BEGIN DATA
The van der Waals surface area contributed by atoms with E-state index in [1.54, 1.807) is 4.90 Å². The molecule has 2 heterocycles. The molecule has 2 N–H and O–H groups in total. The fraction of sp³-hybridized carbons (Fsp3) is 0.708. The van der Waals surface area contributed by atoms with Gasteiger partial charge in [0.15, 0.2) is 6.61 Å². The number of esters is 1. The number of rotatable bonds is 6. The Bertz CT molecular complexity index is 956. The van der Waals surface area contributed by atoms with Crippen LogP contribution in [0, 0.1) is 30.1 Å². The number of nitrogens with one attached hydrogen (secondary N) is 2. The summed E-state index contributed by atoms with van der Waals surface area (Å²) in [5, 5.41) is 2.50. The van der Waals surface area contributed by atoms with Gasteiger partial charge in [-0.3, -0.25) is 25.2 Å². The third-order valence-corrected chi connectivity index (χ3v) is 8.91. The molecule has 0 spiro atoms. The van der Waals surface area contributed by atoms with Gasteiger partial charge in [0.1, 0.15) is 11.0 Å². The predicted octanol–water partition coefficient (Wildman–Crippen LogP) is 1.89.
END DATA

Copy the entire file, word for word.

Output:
The van der Waals surface area contributed by atoms with E-state index in [1.54, 1.807) is 4.90 Å². The molecule has 2 heterocycles. The molecule has 2 N–H and O–H groups in total. The fraction of sp³-hybridized carbons (Fsp3) is 0.708. The van der Waals surface area contributed by atoms with Gasteiger partial charge in [0.15, 0.2) is 6.61 Å². The number of esters is 1. The number of rotatable bonds is 6. The Bertz CT molecular complexity index is 956. The van der Waals surface area contributed by atoms with Crippen LogP contribution in [0, 0.1) is 30.1 Å². The number of nitrogens with one attached hydrogen (secondary N) is 2. The summed E-state index contributed by atoms with van der Waals surface area (Å²) in [5, 5.41) is 2.50. The van der Waals surface area contributed by atoms with Gasteiger partial charge in [-0.3, -0.25) is 25.2 Å². The third-order valence-corrected chi connectivity index (χ3v) is 8.91. The molecule has 0 spiro atoms. The van der Waals surface area contributed by atoms with Gasteiger partial charge in [0.1, 0.15) is 11.0 Å². The predicted octanol–water partition coefficient (Wildman–Crippen LogP) is 1.89.